I saw in the news that in Weihai, Shandong, Province, beginning February 25th, everyone arriving in Weihai from Japan and South Korea will have to go into fourteen days of quarantine at a hotel free of charge. By contrast, the Wuhan city government, also yesterday, announced a way for outsiders stranded in Wuhan to seek help. The announcement included a help phone number to contact in each district of the city. Other than listing the phone number, the announcement didn’t mention any measures for helping stranded outsiders.

No matter whether someone is an outsider stranded in Wuhan or locals like us who have been banished to our homes, are all paying the price for the government’s hiding the facts and negligence at the beginning of the epidemic. A responsible and humane government has an obligation to protect the lives of all these people. I can’t imagine what they have lived through this past 34 days while the government has been so derelict in its responsibilities. I am very disappointed in it.

I bought cucumbers and potatoes yesterday. I paid 20 RMB for 3 cucumbers and 18 RMB for 5 small potatoes. I examined the bill carefully as I listened to the news from the Chinese Central Television. “China’s epidemic-fighting measures will go down in history as a model of how humanity fights epidemics”. “A model?!”, I cried. I felt personally offended.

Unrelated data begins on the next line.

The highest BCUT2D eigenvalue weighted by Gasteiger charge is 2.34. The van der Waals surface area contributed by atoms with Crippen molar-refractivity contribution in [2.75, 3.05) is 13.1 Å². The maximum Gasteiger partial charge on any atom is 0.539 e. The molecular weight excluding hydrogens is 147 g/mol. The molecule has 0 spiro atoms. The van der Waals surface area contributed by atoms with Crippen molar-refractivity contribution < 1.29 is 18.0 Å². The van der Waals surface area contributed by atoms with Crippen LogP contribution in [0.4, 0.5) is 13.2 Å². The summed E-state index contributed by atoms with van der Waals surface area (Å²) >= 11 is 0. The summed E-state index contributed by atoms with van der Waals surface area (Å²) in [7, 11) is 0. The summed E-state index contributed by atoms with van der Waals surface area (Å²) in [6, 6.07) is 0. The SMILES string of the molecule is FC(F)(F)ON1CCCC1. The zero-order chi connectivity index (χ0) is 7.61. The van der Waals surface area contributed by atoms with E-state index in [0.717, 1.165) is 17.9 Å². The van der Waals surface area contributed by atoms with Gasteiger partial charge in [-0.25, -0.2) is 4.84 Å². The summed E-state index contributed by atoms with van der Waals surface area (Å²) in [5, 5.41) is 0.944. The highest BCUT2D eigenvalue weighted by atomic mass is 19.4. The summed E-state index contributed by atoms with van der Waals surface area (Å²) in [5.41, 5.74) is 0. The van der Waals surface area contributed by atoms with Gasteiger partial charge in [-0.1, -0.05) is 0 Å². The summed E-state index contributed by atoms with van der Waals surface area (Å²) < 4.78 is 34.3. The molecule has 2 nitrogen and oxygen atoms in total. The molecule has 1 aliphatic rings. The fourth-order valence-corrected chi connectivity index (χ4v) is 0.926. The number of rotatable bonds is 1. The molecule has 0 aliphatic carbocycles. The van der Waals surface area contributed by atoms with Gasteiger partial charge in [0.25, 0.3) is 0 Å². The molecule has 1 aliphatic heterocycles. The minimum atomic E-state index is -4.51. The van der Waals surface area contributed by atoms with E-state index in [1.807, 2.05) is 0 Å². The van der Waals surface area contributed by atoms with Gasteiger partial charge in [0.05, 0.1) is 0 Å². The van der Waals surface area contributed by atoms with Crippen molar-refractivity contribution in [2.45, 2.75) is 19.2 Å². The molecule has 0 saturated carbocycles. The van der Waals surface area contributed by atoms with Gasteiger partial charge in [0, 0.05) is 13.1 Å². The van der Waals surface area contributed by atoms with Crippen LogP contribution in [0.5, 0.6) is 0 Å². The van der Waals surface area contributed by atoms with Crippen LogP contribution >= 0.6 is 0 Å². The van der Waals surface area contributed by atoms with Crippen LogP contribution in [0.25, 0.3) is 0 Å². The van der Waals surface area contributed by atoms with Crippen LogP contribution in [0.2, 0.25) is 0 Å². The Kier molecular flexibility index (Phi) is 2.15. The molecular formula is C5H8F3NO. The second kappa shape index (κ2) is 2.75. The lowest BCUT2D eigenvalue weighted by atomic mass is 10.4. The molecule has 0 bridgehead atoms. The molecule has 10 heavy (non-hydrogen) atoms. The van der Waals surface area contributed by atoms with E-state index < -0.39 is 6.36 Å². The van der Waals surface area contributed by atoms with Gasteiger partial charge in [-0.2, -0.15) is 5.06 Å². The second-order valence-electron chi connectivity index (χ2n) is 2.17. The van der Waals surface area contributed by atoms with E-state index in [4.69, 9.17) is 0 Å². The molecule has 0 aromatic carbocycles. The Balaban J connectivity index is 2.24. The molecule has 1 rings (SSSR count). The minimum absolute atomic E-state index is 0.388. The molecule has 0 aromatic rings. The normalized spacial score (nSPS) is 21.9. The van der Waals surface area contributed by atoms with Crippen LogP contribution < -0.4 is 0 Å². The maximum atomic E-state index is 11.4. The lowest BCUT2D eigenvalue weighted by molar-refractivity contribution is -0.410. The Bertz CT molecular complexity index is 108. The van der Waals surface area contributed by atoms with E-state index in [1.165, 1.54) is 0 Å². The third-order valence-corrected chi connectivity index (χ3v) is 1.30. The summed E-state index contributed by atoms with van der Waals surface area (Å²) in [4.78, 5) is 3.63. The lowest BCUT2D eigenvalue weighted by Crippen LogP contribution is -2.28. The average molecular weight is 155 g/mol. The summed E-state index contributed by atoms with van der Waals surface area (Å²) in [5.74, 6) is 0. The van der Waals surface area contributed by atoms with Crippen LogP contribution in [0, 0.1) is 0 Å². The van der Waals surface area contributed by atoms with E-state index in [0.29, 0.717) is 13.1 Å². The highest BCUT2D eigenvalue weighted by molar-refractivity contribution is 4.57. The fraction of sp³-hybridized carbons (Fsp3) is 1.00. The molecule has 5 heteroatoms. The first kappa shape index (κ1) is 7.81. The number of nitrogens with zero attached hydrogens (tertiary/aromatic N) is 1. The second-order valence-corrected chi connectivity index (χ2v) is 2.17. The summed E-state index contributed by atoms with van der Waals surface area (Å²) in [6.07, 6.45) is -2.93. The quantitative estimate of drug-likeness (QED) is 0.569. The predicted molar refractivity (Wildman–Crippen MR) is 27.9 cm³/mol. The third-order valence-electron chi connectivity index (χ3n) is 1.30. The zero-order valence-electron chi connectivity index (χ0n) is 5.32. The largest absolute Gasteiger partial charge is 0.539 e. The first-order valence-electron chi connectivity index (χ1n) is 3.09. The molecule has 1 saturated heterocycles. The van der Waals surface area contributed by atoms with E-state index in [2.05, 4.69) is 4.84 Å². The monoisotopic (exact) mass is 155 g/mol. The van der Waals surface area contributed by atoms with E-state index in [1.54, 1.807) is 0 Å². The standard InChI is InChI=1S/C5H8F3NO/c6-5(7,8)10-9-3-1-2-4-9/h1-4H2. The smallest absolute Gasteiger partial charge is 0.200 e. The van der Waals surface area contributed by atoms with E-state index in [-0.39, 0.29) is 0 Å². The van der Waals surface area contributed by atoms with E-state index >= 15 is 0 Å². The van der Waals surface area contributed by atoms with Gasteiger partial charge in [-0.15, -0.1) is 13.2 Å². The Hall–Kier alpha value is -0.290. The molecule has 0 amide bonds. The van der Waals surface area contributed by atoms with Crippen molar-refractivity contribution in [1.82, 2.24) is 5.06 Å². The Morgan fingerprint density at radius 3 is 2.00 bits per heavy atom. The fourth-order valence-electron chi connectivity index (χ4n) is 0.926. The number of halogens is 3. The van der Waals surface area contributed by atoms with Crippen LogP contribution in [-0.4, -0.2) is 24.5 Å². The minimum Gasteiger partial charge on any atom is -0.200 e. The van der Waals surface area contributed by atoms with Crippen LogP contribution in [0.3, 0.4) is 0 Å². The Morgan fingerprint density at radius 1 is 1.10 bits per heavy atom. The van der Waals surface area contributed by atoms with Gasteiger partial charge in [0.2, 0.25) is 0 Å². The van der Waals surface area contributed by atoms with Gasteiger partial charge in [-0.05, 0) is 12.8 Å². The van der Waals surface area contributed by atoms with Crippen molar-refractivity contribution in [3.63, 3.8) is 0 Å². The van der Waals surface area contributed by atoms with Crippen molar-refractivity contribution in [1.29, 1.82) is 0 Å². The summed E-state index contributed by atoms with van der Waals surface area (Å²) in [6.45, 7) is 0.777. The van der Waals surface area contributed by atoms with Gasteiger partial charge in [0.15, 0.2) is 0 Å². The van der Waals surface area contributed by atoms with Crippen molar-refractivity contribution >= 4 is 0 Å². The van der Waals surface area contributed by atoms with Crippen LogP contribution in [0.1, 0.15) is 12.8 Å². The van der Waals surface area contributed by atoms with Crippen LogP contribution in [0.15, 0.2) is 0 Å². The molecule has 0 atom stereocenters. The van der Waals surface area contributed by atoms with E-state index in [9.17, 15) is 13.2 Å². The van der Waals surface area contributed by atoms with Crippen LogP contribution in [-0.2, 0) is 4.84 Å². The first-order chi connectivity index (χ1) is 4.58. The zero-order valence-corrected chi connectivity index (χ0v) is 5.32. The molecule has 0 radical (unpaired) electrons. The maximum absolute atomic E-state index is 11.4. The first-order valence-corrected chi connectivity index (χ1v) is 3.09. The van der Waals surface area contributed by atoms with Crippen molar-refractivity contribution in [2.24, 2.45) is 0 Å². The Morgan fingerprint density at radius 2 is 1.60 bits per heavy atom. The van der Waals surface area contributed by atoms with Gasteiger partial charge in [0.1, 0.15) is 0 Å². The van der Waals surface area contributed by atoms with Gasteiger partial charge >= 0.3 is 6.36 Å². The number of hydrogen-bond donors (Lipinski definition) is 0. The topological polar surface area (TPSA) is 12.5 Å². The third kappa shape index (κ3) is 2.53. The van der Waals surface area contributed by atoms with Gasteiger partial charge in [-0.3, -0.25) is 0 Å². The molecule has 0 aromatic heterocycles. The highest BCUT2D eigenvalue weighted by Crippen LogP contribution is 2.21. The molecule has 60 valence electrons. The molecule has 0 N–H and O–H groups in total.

Tens of thousands of seriously ill people still lie in their hospital beds. We survivors still need to bear up under a high cost of living but they have already started to hop past the grave mounds to resume their riotous lifestyle. I think that they should wait until the epidemic is over before joyously celebrating a great victory. I never could have imagined that now they just can’t wait to proclaim that everyone should “be happy and cultivate your own garden.”

Could that CCTV anchor, while reading that broadcast script, have given any thought at all to how we in Wuhan, human beings after all, feel?

I thought of the line from the Pu Shu (朴樹)’s song “The Birch Forest”:

Who could say that there can be love and life without tombstones?

Pu Shu’s “The Birch Forest” on YouTube

Chinese text:

2月26日  武汉封城第35天
























About 高大伟 David Cowhig

After retirement translated,with wife Jessie, Liao Yiwu's 2019 "Bullets and Opium", and have been studying things 格物致知. Worked 25 years as a US State Department Foreign Service Officer including ten years at US Embassy Beijing and US Consulate General Chengdu and four years as a China Analyst in the Bureau of Intelligence and Research. Before State I translated Japanese and Chinese scientific and technical books and articles into English freelance for six years. Before that I taught English at Tunghai University in Taiwan for three years. And before that I worked two summers on Norwegian farms, milking cows and feeding chickens.